A U.S. federal court on Wednesday blocked controversial new Federal Communications Commission (search) media ownership rules pending a full judicial review in a major blow to large media companies.

In a loss for the Republican-led FCC, the three-judge panel of the Third U.S. Circuit Court of Appeals (search) in Philadelphia granted a stay order that prevented the new rules from taking effect as scheduled on Thursday.

Critics argued that the FCC rules would concentrate too much power in the hands of media moguls.

The new rules were backed by media giants including Viacom Inc.'s CBS, General Electric Co.'s NBC and News Corp. Ltd's Fox television networks, none of which had any immediate comment on the stay order.

"Given the magnitude of this matter, and the public's interest in reaching the proper resolution, a stay is warranted pending thorough and efficient judicial review," the three-page judicial order stated.

A spokesman for the FCC said, "While we are disappointed by the decision by the court to stay the new rules, we will continue to vigorously defend them and look forward to a decision by the court on the merits."

The new rules, adopted by a 3-2 vote in June after vehement criticism from consumer advocates and both Republican and Democratic lawmakers, would allow a single media company to reach 45 percent of the national television audience through local TV station ownership -- up from a current 35 percent.

MEDIA MARKET REFORMS

Companies also would be able to own both newspapers and broadcasters in the same markets.

The ruling marks the latest skirmish in a battle over media market reforms that have pitted the FCC and leading media companies against an unusual alliance of Democrats, Republicans, consumer advocates and conservative groups including the National Rifle Association.

The order was requested by a media-activist group called the Prometheus Radio Project (search), which argued that the new rules would precipitate a new wave of media consolidation by loosening long-standing limits on the ownership of local television and radio broadcast stations.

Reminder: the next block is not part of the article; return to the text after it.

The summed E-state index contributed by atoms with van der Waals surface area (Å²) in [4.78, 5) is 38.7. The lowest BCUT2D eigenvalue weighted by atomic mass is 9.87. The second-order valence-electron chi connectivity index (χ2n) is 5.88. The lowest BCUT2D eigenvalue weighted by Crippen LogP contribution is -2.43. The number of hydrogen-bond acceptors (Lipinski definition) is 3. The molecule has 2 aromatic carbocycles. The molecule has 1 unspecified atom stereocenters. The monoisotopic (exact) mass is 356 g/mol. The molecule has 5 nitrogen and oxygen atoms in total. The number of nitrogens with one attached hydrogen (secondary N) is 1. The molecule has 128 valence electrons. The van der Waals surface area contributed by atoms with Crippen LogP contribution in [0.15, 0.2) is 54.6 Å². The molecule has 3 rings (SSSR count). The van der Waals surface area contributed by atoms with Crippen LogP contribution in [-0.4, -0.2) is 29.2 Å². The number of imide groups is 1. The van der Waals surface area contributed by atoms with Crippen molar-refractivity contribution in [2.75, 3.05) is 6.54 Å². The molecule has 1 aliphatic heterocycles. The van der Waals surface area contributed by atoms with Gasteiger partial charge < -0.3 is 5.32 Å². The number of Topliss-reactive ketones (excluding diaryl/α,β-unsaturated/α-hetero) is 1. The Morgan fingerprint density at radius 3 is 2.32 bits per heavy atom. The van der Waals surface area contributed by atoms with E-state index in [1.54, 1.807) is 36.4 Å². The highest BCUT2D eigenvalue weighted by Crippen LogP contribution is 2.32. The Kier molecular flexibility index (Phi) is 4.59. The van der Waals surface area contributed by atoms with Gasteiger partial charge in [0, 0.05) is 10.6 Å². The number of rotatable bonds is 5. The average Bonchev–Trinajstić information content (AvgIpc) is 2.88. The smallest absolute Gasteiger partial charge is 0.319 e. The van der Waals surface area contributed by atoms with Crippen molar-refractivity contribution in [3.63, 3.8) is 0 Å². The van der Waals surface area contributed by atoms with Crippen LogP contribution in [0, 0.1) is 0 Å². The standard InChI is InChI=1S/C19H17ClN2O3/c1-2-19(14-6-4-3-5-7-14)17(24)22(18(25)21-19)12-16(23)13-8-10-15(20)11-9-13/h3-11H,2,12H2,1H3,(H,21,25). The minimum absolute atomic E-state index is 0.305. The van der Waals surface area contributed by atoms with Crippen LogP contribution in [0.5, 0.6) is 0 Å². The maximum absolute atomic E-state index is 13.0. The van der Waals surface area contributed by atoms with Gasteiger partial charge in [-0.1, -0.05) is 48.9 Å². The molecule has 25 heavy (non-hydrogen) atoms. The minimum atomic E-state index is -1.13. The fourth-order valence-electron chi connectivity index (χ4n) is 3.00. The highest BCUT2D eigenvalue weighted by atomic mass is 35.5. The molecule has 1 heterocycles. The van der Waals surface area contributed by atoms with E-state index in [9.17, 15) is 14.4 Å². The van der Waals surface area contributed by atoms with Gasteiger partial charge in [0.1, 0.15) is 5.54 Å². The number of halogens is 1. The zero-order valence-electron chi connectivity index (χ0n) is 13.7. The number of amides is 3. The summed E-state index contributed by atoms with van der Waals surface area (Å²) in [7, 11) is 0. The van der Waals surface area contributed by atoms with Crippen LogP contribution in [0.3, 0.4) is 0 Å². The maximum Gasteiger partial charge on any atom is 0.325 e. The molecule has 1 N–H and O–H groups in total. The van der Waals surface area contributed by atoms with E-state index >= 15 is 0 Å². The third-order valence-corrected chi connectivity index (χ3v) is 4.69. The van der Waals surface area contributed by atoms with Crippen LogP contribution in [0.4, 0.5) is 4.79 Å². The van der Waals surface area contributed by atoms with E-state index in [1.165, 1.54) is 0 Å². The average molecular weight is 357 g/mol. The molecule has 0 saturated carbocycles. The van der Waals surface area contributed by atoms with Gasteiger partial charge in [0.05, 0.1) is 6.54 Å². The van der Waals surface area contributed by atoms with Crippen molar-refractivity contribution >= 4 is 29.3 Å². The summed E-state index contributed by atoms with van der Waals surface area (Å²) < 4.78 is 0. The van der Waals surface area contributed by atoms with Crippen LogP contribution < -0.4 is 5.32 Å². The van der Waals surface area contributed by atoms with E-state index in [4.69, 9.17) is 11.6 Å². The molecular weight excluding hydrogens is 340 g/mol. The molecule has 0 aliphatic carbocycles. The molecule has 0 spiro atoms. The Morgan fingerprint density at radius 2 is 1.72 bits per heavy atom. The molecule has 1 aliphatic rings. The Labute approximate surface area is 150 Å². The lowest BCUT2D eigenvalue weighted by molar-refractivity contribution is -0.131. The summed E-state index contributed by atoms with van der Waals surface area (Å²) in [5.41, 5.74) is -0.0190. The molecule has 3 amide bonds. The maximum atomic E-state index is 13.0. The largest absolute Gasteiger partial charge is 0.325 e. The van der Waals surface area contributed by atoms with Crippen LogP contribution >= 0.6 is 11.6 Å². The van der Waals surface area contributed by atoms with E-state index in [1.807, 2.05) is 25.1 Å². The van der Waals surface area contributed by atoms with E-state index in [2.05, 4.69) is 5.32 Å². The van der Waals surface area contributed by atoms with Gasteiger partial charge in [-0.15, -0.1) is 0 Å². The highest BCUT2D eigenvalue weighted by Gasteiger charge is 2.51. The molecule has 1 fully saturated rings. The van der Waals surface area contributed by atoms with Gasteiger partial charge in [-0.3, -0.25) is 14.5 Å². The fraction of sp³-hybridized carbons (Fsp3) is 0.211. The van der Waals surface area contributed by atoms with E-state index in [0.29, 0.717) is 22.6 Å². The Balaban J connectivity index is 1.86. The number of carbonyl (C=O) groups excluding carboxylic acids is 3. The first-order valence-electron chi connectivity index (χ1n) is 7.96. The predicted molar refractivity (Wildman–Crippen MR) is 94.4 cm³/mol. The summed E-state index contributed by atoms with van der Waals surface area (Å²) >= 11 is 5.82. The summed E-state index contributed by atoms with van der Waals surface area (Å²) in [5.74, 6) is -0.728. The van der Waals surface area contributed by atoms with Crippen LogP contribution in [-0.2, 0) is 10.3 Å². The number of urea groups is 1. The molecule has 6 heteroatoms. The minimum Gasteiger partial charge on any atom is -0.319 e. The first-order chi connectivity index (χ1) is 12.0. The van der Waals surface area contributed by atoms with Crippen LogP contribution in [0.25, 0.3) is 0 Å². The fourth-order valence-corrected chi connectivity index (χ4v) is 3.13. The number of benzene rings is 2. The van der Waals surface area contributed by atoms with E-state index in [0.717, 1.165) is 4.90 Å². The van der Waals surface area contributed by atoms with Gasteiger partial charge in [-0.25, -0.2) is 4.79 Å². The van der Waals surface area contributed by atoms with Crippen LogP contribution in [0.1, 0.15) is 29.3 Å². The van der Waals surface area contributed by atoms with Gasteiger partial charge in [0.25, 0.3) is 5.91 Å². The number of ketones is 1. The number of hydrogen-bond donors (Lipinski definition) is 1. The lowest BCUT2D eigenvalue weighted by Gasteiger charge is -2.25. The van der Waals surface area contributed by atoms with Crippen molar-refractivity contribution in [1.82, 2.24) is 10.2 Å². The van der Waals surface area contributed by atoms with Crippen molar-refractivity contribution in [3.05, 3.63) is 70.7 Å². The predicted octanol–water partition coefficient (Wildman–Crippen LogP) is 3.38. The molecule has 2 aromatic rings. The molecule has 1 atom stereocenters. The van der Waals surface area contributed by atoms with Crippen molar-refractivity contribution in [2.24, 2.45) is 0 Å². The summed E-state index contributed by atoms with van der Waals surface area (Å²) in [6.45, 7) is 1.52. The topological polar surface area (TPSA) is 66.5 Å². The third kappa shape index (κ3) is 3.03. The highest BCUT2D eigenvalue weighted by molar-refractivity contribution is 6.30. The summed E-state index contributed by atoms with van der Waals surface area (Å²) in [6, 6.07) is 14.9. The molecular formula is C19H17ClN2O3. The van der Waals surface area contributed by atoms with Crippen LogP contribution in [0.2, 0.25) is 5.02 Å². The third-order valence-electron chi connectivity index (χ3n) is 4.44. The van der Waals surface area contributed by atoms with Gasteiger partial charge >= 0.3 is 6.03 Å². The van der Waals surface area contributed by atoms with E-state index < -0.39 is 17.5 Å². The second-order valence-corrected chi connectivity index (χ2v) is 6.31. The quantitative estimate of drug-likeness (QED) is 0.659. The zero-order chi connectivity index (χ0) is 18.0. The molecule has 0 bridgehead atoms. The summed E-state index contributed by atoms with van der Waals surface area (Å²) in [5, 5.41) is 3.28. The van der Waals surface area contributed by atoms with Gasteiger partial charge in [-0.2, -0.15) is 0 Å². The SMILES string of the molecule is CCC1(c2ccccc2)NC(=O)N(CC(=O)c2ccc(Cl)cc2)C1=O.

The panel headed by Circuit Chief Judge Anthony Scirica said that not granting a stay, and allowing the rules to come into effect as scheduled, would have harmed the interests of Prometheus and other FCC critics who fear the regulations would further narrow the existing diversity of media views.

By contrast, the judges concluded there was little evidence to suggest that the FCC and large media companies who have backed the rule change would be harmed by a delay. In fact, the judges said their action would only preserve the status quo.

The ruling followed two-hours of oral arguments in which panel members repeatedly underscored what they viewed as the gravity of the FCC rule change for the public interest.

They also heard attorneys from both sides attest that FCC Chairman Michael Powell had ruled out the possibility of the agency issuing its own stay. Later, in their order, the judges said they ordinarily would have directed Prometheus back to the FCC but that it was "virtually certain" the FCC would not grant a stay in the matter.

"We're pleased and optimistic we can prevail ultimately on appeal," said Andy Schwartzman, an attorney for the public interest law firm Media Access Project, which represented Prometheus at Wednesday's hearing.

Measures in both the U.S. Senate and House of Representatives would reverse the ceiling on national audience reach to 35 percent. The Senate effort would also drop rules allowing television broadcasters to own more local stations and permitting a company to own a newspaper, television station and radio outlet in a single market.

The appellate judges will decide later if the case should be moved from Philadelphia to a federal court in Washington.

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